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  • Alex Haseldine

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Real incomes rose in January for the 7th consecutive month following a sustained decline in the cost of essentials (food, housing and energy).

As a proportion of disposable income, US consumers spent 1.1% less on essentials in January than in June. (Figure 1).

During the same time period, our Real Earned Income Proxy (the product of Average Hourly Earnings, Hours Worked and Nonfarm Payrolls) has risen by 1.2%. (Figure 2). The most recent tick up has been the result of more hours worked and total employment, while Hourly Earnings declined on the month by 0.2%. (Figures 3 and 4).

Real discretionary disposable income ticked up, rising 3.2% since June last year. (Figure 5).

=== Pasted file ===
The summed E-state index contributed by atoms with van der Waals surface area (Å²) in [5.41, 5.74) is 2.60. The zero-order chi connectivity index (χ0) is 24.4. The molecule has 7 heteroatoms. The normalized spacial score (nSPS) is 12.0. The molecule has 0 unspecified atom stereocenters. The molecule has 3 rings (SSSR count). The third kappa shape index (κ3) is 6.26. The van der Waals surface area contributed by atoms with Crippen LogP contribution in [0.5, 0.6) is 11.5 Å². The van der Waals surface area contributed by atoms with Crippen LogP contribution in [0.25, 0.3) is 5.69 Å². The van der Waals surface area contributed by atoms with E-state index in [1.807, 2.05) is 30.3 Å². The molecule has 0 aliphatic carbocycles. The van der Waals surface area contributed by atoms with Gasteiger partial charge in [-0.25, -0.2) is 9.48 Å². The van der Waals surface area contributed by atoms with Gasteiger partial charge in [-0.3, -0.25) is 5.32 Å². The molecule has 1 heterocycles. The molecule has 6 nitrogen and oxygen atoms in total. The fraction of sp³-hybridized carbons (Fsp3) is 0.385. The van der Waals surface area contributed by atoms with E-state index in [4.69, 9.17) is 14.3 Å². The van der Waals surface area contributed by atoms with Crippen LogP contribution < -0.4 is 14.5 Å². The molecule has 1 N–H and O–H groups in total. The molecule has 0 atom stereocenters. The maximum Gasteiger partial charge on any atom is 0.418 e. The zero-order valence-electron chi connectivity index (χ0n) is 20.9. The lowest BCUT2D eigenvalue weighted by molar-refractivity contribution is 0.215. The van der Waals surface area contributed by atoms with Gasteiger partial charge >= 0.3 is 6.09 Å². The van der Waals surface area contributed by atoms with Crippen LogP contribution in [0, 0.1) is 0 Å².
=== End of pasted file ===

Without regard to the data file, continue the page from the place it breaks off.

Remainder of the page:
As the cost pressures of essentials started to ease, consumers began to rebuild savings. Since June 2022, real savings have increased by 25% from their lows (Figure 6). The savings rate also increased by 2% in this time period. The average savings rate since 1993 has been 6.5%. This is further evidence that consumers are becoming more value conscious.

Overall consumption remains at trend, while goods and services spending continue to mean revert. January proved a strong month for Goods demand. (Figure 7, 8).

The price indices for Services, Goods and Core PCE rose by 5.7%, 4.7% and 4.7% respectively.

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